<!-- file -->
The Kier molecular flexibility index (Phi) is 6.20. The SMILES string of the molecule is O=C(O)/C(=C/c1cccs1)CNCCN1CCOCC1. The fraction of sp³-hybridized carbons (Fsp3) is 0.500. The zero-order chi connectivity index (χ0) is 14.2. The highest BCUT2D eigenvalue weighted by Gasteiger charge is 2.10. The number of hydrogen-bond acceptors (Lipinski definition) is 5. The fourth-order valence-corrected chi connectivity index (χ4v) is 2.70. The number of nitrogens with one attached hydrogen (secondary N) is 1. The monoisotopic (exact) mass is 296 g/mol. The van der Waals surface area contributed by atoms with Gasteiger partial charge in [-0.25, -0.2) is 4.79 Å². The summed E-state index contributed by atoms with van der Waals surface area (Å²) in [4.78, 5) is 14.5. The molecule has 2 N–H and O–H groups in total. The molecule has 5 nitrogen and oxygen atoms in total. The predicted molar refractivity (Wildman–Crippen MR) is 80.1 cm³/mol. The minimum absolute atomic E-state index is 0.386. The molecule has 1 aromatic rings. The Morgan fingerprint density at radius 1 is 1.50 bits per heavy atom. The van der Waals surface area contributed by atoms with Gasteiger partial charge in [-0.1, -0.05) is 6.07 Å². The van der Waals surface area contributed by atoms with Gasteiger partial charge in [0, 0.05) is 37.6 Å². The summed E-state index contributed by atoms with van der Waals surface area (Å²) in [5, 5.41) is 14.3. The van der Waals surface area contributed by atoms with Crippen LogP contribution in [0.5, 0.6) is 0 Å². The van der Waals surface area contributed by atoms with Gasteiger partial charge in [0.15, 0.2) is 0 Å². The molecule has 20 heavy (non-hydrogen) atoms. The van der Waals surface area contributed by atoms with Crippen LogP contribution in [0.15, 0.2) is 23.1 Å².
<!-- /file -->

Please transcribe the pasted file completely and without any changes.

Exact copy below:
The Kier molecular flexibility index (Phi) is 6.20. The SMILES string of the molecule is O=C(O)/C(=C/c1cccs1)CNCCN1CCOCC1. The fraction of sp³-hybridized carbons (Fsp3) is 0.500. The zero-order chi connectivity index (χ0) is 14.2. The highest BCUT2D eigenvalue weighted by Gasteiger charge is 2.10. The number of hydrogen-bond acceptors (Lipinski definition) is 5. The fourth-order valence-corrected chi connectivity index (χ4v) is 2.70. The number of nitrogens with one attached hydrogen (secondary N) is 1. The monoisotopic (exact) mass is 296 g/mol. The van der Waals surface area contributed by atoms with Gasteiger partial charge in [-0.25, -0.2) is 4.79 Å². The summed E-state index contributed by atoms with van der Waals surface area (Å²) in [4.78, 5) is 14.5. The molecule has 2 N–H and O–H groups in total. The molecule has 5 nitrogen and oxygen atoms in total. The predicted molar refractivity (Wildman–Crippen MR) is 80.1 cm³/mol. The minimum absolute atomic E-state index is 0.386. The molecule has 1 aromatic rings. The Morgan fingerprint density at radius 1 is 1.50 bits per heavy atom. The van der Waals surface area contributed by atoms with Gasteiger partial charge in [-0.1, -0.05) is 6.07 Å². The van der Waals surface area contributed by atoms with Gasteiger partial charge in [0, 0.05) is 37.6 Å². The summed E-state index contributed by atoms with van der Waals surface area (Å²) in [5, 5.41) is 14.3. The van der Waals surface area contributed by atoms with Crippen LogP contribution in [0.5, 0.6) is 0 Å². The van der Waals surface area contributed by atoms with Gasteiger partial charge in [0.15, 0.2) is 0 Å². The molecule has 20 heavy (non-hydrogen) atoms. The van der Waals surface area contributed by atoms with Crippen LogP contribution in [0.15, 0.2) is 23.1 Å².